While the role of the priest was to speak from people to God, the role of the prophet in the Old Testament was to speak from God to the people. Jesus, in his prophetic mission, preached the gospel and called people to repentance, and it is this same message that we must preach.
In order to do that it is necessary to open your mouth and speak! It is not necessary to have a special gift for this, or to take an oratory course, or to be a professional “preacher.” We prophesy when we share our testimony, telling what God has done in our lives.
Prophesying also means talking about the life of Jesus, who he is and what he did. Even if it attracts persecution or is embarrassing for some people, this truth needs to be proclaimed. Jesus did this, he spoke about who he was and what he came to do. But remember that he first incarnated, prayed, fasted, submitted to the Holy Spirit, and in the fullness of the time began to preach the gospel. What is the fullness of your time?
The prophetic mission is speaking and also living the gospel. If we speak but do not live, our words become empty. Jesus preached, but he also loved people. He demonstrated this with his eyes, his actions, his attention to people. He did not directly point out people's sin, but he showed love, and through his love they were transformed.
The principle of discipleship
Jesus preached his message, and those who heard and responded to it were brought close to him. Jesus walked with them, invested time with them and made them his disciples. Later, as we see in Matthew 28, Jesus sends his disciples to make new disciples of all peoples, teaching them to obey everything they have been taught.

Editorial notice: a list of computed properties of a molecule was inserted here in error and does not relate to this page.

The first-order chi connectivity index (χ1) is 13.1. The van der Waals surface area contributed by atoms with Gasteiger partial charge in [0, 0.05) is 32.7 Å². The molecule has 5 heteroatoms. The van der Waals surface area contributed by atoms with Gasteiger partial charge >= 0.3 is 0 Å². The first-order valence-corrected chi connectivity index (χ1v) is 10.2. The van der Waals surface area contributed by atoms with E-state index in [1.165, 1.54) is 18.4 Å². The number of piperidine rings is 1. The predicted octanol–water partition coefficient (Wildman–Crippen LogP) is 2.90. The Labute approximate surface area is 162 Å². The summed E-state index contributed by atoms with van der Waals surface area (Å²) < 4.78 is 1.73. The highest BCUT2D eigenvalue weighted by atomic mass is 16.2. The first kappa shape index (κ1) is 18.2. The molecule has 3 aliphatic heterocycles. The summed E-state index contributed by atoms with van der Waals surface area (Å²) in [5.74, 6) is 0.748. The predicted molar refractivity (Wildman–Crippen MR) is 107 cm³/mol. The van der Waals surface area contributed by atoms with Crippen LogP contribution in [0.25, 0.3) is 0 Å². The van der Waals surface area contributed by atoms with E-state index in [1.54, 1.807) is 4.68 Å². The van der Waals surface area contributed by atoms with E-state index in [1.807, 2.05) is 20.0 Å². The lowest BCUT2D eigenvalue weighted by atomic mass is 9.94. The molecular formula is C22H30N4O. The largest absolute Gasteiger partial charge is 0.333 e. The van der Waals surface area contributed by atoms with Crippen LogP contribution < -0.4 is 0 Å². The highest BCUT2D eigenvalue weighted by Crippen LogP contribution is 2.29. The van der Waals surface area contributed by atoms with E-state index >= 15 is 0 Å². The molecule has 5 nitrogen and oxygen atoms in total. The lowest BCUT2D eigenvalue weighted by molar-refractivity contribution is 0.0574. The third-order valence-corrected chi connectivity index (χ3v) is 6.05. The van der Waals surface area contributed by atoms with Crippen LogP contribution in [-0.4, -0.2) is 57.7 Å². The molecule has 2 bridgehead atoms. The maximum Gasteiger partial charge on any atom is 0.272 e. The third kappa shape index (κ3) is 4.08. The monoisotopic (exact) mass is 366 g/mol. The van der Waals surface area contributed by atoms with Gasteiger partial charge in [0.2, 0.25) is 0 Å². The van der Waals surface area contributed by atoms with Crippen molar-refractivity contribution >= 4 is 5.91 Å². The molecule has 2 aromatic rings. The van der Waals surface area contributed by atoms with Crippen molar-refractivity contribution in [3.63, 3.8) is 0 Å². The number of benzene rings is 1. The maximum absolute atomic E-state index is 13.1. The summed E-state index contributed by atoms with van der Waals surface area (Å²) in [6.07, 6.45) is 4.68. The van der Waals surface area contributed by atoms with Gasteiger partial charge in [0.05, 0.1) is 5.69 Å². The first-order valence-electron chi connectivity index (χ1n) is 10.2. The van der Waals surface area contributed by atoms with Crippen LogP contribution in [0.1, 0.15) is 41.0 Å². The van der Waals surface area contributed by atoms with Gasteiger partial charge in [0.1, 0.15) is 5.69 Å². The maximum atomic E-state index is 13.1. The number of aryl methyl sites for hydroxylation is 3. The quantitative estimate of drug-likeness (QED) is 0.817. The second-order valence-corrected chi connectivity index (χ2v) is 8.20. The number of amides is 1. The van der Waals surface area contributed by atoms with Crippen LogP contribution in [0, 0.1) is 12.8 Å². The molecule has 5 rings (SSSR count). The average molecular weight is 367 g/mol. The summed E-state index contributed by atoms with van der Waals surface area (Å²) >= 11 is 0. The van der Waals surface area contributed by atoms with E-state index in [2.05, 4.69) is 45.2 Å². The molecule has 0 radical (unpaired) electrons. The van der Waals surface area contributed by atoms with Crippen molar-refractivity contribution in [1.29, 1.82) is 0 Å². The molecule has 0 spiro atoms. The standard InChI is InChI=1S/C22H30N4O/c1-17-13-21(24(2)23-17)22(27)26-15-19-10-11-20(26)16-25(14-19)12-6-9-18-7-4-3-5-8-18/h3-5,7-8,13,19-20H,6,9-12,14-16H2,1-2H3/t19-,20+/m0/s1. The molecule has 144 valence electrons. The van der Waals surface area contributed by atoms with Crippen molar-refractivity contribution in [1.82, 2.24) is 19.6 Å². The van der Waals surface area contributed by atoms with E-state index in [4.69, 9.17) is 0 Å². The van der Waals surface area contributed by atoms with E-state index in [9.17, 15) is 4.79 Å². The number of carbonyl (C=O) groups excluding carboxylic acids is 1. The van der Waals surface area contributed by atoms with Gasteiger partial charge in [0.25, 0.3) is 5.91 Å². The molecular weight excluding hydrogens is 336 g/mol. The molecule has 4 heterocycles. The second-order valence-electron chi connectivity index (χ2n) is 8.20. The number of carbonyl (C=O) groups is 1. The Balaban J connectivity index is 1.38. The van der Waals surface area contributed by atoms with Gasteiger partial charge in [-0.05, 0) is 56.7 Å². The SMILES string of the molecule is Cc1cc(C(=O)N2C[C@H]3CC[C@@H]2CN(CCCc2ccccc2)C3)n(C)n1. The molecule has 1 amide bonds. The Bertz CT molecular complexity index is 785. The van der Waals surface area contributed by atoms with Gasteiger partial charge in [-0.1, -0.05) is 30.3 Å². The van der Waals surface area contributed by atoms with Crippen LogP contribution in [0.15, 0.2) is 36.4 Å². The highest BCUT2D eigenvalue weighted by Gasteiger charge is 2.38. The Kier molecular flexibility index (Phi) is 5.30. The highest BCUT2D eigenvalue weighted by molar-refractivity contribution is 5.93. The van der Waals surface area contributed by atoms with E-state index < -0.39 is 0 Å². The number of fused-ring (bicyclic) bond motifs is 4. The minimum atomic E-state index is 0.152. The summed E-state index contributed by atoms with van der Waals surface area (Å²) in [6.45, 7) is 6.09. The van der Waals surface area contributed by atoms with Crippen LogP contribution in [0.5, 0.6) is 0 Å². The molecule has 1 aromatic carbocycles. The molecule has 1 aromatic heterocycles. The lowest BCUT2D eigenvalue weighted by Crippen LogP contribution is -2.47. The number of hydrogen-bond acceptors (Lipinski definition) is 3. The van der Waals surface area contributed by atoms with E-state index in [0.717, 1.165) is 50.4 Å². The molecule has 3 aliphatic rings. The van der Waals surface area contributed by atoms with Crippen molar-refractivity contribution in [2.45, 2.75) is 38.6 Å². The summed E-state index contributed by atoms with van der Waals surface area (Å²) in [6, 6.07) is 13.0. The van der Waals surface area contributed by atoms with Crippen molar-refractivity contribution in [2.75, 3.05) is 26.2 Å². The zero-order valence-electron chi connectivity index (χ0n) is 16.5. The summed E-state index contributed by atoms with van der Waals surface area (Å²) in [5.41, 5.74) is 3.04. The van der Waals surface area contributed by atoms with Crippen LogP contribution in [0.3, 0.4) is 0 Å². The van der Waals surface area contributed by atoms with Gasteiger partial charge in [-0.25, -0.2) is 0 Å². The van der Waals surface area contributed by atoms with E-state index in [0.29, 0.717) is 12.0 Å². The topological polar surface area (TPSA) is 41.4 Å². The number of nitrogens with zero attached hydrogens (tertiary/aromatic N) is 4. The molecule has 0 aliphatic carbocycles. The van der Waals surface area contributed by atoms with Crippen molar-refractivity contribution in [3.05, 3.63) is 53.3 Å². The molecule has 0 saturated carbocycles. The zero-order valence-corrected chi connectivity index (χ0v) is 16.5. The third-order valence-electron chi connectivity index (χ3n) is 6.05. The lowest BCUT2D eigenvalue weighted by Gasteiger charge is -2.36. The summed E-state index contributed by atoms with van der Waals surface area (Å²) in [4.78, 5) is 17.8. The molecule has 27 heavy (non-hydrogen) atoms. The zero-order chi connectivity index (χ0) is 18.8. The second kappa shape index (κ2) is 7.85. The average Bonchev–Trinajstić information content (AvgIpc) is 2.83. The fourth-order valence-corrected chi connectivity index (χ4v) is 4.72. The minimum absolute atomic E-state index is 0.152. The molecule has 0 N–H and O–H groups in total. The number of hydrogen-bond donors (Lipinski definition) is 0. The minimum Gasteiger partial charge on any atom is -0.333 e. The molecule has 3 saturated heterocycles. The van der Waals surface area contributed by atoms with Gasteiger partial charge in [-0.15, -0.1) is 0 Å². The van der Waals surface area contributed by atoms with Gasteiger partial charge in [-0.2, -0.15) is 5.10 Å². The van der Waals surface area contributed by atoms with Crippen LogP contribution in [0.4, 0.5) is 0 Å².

Many people confuse this commandment and end up teaching what Jesus taught, but the mission here is to teach people to obey what Jesus taught. True discipleship consists of walking together and showing what it means to be a disciple of Jesus, not just teaching theological concepts.
If you want to be sent to the unreached people groups, you need to be willing to walk with people, bring them into your home, eat with them, show them how you relate to others, how you face problems, how you react to the most varied situations in life.
Discipleship requires time, patience and money. It requires your life, actually. But this is the best legacy you can leave in your entire ministry. What would have become of Paul if Barnabas had not walked with him?
Have you put these principles into practice?
To be sent to unreached people groups, we need to look at the life of Jesus, the one who was first sent. These principles help us to look to Jesus and align our mission with his.
Which of these principles have you been practicing?
Which ones do you need to spend time putting into practice?
The harvest is ready and the workers are few. If you are being called for the harvest, do not leave your city without being clothed in the Holy Spirit!